Game-Making’s Sense of Loss
Following the last, wheezy gasps of 2018, I’ve been thinking about endings. Fewer players seem to ‘finish’ titles than ever before. There’s growing expectation that all games should be updated with new content after release. Pete Hines promised Fallout 76 would run forever. There was a notable, collective sigh of relief when Obsidian promised The Outer Worlds wouldn’t actually be that big.
Developers have issues with endings. Designers, I’m learning, are the most doomed of the lot of us, cursed by an unkind god to see only the flaws or the What Could Have Beens in their games, no matter how rapturously the title is actually received. But all devs find it difficult to let go: making games is such a tangled, life-consuming delight that when it’s over we don’t really know what to do with ourselves. I wonder if that’s – partly – why there’s such a fear of committing to release dates, aside from lacking confidence in your production estimates. When your game’s out, it’s finished. Isn’t it? The whole disastrous affair? And then you’re judged? And then, er, you move on and do it all again?
As anyone who’s launched a game before knows, this isn’t how it works. You have this gigantic hopeful bubble which bursts and, well, sometimes you have a buzz for a week because everybody loves it and you’re suddenly seeing a huge spike in sales and a benevolent cloudburst of positive reviews. But even that isn’t the end – it often takes months to actually receive your first payment from distributors, and during that time all the glow of launch week has worn to a duller patina of user reviews, support tickets, bug fixes, and the general sense I imagine new parents feel when they step outside the hospital with this new, helpless human in their hands and just, I guess, go home?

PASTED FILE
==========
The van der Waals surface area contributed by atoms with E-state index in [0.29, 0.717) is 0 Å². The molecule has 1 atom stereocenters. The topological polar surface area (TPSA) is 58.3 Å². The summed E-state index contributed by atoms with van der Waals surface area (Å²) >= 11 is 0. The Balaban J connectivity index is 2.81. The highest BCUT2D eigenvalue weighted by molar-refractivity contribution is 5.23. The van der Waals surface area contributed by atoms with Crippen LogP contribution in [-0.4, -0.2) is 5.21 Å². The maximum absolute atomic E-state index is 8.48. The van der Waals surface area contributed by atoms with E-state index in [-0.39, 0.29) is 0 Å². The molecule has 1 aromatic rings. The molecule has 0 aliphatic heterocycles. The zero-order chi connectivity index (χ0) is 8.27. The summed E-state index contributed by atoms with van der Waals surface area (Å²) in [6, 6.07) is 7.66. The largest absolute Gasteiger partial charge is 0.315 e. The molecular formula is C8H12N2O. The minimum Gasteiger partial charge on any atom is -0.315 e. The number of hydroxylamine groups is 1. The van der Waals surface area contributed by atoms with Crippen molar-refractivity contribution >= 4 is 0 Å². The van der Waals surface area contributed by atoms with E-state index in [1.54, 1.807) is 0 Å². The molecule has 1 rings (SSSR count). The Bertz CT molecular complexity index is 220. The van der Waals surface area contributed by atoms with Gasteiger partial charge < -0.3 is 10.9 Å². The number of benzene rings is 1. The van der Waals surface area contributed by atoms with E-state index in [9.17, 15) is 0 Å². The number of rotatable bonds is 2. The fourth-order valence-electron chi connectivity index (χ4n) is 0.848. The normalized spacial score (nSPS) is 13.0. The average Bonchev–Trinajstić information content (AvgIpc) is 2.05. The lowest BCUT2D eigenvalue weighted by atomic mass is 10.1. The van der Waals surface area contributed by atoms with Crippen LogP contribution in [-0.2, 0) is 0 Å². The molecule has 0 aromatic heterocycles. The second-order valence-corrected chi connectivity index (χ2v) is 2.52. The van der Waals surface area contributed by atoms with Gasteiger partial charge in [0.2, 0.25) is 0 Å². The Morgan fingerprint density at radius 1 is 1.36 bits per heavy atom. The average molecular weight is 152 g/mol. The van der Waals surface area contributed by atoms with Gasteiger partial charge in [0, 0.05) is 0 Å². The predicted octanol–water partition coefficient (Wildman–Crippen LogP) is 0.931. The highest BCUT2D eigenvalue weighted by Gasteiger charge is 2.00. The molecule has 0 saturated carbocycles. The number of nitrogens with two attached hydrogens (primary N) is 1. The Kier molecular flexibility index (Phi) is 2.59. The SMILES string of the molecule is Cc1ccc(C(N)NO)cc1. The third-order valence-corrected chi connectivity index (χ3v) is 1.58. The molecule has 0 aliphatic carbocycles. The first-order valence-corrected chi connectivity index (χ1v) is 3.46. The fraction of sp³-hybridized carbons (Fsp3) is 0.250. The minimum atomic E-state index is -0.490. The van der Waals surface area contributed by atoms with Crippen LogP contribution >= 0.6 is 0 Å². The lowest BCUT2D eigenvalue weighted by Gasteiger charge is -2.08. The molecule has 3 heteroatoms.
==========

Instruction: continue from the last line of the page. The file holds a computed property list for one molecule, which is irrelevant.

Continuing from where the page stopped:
A gentleman I used to work with once gave me a pep talk about post-launch blues, that infamous gloom which descends on developers in the immediate aftermath of release. He said: ‘I’m always going to have an uneasy relationship with marketing, because I spend years working on a game, and then marketing comes in and turns it into something else. They turn it this way and that so it catches the light. And then people respond to it in ways I didn’t intend, and people have opinions, and people form personal experiences from playing it that have nothing to do with me. Something that was mine has gone out into the world, and it isn’t mine anymore.’
This is the closest I think developers get to an ending. A game in development’s a series of creative problem-solving. A game after launch is a consumable, eaten by a thousand mouths (hopefully, hundreds of thousands). But this means the infamous phrase ‘art is never finished, only abandoned’ isn’t true. Developers eventually stop developing, but their game slots into storefronts for untold thousands of people to play. It’s likely that never before has that game had so many people playing it, which is its raison d’être.
This is a wonderful thing. There’s absolutely a sense of loss in game-making, but your personal loss is a player’s gain, and the whole thing balances out in a vast, impersonal ecosystem. At this chilly time of the year, when one calendar makes way for another, take solace in this. Toast yourself, the games that aren’t yours anymore, and the games that you’ll lose in the future. It’s a bittersweet, but marvellous, destiny.